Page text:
Migrant bottleneck in Greece as EU-Turkey deal sputters

Migrant bottleneck in Greece as EU-Turkey deal sputters

Problems in implementing a controversial EU-Turkey deportation deal have created a bottleneck of some 8,500 migrants on Greek islands, where brawls in overcrowded camps are common.

In the latest outbreak early on Thursday, over a dozen migrants were hurt and tents were torched at Moria camp on Lesvos island in a clash between Afghans and Pakistanis.

As the rival groups went at each other with sticks and stones, hundreds fled the camp for safety, an AFP correspondent said.

Officials say such incidents can only be expected when thousands are crammed in unsuitable facilities, starved of hope and threatened with expulsion.

And adding to the urgency, some of the islands – Lesvos, Chios, Samos and Kos – are gearing for the busy tourist season and locals fear that the migration crisis will undermine bookings.  Boris Cheshirkov, spokesman of the UN refugee agency's mission to Lesvos, said his staff had recorded a fight “surge” since the EU-Turkey deal came into effect on March 20, permitting the deportation of migrants whose asylum claims are denied.

“Refugees and migrants are exasperated and worried,” he told AFP.

In addition to fights, some migrants have periodically staged hunger strikes to demand freedom to continue their voyage to Europe.

Making matters worse, asylum checks are proceeding at a snail's pace and a war of words between Brussels and Ankara raises doubts about the agreement's survival.

Ankara has threatened to abandon the deal if its citizens are not granted visa-free travel to most of the bloc. Brussels has conditioned the visa waiver on Ankara narrowing its anti-terror laws — a step Turkey has adamantly refused to take.

The sheer volume of thousands of asylum requests has overwhelmed authorities, who had initially hoped for a 15-day turnaround per case.

“Nearly everyone has expressed an interest in applying,” says Amnesty International researcher Yiorgos Kosmopoulos, referring to migrants who arrived in Greece from March 20 onwards.

By the end of May, there were some 880 official requests – including 770 by Syrians – and thousands of expressions of interest, according to a government source.

Of these, only two cases have been examined in full, the source said.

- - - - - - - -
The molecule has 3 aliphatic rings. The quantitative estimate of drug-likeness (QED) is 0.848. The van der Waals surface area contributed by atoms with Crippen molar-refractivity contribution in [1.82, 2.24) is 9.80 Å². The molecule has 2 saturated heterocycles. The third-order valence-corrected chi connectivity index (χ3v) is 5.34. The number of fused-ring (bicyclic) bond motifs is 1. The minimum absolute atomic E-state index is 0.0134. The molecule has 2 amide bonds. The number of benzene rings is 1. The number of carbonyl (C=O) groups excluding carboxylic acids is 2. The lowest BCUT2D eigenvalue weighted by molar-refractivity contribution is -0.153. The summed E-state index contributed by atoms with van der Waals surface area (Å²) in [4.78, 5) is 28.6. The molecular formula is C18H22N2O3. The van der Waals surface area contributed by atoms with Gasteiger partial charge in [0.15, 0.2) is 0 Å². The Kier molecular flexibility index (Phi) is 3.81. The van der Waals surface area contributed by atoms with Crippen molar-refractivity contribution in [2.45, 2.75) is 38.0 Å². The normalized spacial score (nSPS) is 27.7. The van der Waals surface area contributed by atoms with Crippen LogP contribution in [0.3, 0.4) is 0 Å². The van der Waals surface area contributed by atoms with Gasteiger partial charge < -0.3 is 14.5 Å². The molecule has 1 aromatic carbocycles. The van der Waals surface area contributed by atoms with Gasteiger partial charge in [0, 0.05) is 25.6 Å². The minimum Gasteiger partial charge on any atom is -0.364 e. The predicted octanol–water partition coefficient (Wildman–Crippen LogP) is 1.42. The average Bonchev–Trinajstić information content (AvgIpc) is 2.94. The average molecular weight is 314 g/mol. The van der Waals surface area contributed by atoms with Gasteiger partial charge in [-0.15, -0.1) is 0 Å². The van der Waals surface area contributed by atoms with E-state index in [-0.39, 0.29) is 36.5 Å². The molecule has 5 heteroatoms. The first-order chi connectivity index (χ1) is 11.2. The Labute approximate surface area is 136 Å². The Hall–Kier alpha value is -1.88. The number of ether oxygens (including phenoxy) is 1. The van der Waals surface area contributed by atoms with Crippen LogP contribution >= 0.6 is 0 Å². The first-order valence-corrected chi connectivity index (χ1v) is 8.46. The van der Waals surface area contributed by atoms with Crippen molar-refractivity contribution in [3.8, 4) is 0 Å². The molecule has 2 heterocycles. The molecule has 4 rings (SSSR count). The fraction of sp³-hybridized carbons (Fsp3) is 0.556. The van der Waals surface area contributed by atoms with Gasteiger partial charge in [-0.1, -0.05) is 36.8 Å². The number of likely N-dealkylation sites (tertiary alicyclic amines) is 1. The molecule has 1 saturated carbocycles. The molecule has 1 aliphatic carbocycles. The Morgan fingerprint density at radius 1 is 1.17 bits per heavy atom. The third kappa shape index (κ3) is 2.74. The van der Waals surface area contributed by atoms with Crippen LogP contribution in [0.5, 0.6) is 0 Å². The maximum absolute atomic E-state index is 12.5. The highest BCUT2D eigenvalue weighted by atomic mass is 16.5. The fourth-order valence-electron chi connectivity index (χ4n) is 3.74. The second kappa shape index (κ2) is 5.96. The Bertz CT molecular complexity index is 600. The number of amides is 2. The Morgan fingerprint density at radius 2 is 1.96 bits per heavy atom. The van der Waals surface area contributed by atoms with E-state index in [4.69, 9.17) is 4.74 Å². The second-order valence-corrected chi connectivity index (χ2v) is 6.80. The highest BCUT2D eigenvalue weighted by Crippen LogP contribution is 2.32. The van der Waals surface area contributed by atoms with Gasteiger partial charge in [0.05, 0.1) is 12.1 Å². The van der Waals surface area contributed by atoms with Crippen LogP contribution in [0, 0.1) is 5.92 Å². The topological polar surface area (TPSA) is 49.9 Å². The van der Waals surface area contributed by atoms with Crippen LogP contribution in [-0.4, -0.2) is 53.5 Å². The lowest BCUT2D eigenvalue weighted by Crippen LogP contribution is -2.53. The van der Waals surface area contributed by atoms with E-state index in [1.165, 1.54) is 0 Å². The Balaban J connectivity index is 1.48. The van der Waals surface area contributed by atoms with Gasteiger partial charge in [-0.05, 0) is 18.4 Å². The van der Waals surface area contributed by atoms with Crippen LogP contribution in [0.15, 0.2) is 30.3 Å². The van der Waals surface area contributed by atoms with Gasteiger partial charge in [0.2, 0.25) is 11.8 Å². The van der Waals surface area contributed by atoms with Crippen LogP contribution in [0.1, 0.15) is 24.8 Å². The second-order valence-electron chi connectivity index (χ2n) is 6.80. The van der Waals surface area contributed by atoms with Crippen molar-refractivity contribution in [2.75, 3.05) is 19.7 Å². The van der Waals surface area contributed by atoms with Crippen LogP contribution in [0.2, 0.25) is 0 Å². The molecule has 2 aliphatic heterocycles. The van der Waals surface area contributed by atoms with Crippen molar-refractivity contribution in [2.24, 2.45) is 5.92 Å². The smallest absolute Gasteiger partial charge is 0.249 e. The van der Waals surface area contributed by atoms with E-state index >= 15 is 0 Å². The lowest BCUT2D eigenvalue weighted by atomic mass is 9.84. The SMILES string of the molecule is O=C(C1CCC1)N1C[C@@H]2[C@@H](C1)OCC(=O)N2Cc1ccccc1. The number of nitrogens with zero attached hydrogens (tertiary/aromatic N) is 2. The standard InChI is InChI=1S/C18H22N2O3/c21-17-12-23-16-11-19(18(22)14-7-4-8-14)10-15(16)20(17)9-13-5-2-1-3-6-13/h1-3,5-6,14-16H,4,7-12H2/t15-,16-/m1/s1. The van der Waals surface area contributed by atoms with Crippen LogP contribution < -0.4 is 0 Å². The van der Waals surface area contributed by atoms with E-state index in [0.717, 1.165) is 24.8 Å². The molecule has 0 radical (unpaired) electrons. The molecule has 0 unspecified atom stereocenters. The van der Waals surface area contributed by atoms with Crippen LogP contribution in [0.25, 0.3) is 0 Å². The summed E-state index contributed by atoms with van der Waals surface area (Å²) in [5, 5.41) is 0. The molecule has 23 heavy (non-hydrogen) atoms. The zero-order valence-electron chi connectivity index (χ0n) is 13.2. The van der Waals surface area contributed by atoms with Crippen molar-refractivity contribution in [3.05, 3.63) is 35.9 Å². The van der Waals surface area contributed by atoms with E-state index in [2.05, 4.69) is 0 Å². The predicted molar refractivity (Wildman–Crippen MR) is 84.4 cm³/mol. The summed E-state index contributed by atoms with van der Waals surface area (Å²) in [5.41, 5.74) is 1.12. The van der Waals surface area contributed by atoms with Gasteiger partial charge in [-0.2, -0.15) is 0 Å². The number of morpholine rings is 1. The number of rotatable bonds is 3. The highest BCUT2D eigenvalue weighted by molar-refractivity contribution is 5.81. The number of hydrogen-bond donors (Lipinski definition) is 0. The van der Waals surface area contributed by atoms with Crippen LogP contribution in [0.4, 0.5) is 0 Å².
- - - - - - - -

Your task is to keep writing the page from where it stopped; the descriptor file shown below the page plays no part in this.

However, German-based rights group Pro Asyl says 10 cases have been conclusively examined, a claim Athens has not confirmed.

One of the applicants avoided deportation on the grounds that Turkey would not be a safe destination for him.

But Greek officials have insisted that any such decisions do not create a precedent for others.

“Applications are examined on a case-by-case basis,” the government source said.

”Turkey may be deemed unsafe for one Syrian, but safe for another who has family living there,” the source said.

Athens has also resisted EU pressure to officially declare Turkey a safe country.

The deal is the cornerstone of the EUs plan to curb a crisis that has seen 1.25 million Syrian, Iraqi, Afghan and other migrants enter since 2015.

But out of some 800 experts and translators promised by the European Union, fewer than half were in place by mid-May.

The refugees and migrants are held in special-purpose facilities on Greek islands, where they landed earlier this year after crossing the Aegean from Turkey.

They are detained for a maximum of 25 days. After that point they are allowed to leave the camps but are required to stay on the islands until their asylum applications are processed.

Few migrants have been able to leave Greece after Balkan states began shutting their borders in February to stem an exodus of thousands to northern Europe.

A small number have managed to sneak onto Former Yugoslav Republic of Macedonia but are usually detained and sent back to Greece.

As a result, over 50,000 people have become trapped in Greece, most of them in camps where rights groups have criticised overcrowding, poor sanitation and food quality.


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